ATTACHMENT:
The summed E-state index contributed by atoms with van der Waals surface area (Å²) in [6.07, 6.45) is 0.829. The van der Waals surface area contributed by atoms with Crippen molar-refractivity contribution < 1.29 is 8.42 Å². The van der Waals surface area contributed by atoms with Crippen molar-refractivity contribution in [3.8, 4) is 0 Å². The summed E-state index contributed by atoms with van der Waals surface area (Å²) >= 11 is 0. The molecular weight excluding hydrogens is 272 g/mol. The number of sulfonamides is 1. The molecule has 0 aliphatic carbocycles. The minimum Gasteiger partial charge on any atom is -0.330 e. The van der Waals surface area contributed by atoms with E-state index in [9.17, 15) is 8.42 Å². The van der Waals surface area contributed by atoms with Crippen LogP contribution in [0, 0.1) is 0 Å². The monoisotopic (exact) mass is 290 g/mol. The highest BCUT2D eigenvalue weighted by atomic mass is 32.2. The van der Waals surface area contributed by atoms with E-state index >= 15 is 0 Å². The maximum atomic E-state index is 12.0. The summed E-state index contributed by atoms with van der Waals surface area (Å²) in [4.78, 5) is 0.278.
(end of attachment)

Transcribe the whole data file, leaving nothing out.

The summed E-state index contributed by atoms with van der Waals surface area (Å²) in [6.07, 6.45) is 0.829. The van der Waals surface area contributed by atoms with Crippen molar-refractivity contribution < 1.29 is 8.42 Å². The van der Waals surface area contributed by atoms with Crippen molar-refractivity contribution in [3.8, 4) is 0 Å². The summed E-state index contributed by atoms with van der Waals surface area (Å²) >= 11 is 0. The molecular weight excluding hydrogens is 272 g/mol. The number of sulfonamides is 1. The molecule has 0 aliphatic carbocycles. The minimum Gasteiger partial charge on any atom is -0.330 e. The van der Waals surface area contributed by atoms with E-state index in [9.17, 15) is 8.42 Å². The van der Waals surface area contributed by atoms with Crippen LogP contribution in [0, 0.1) is 0 Å². The monoisotopic (exact) mass is 290 g/mol. The highest BCUT2D eigenvalue weighted by atomic mass is 32.2. The van der Waals surface area contributed by atoms with E-state index >= 15 is 0 Å². The maximum atomic E-state index is 12.0. The summed E-state index contributed by atoms with van der Waals surface area (Å²) in [4.78, 5) is 0.278.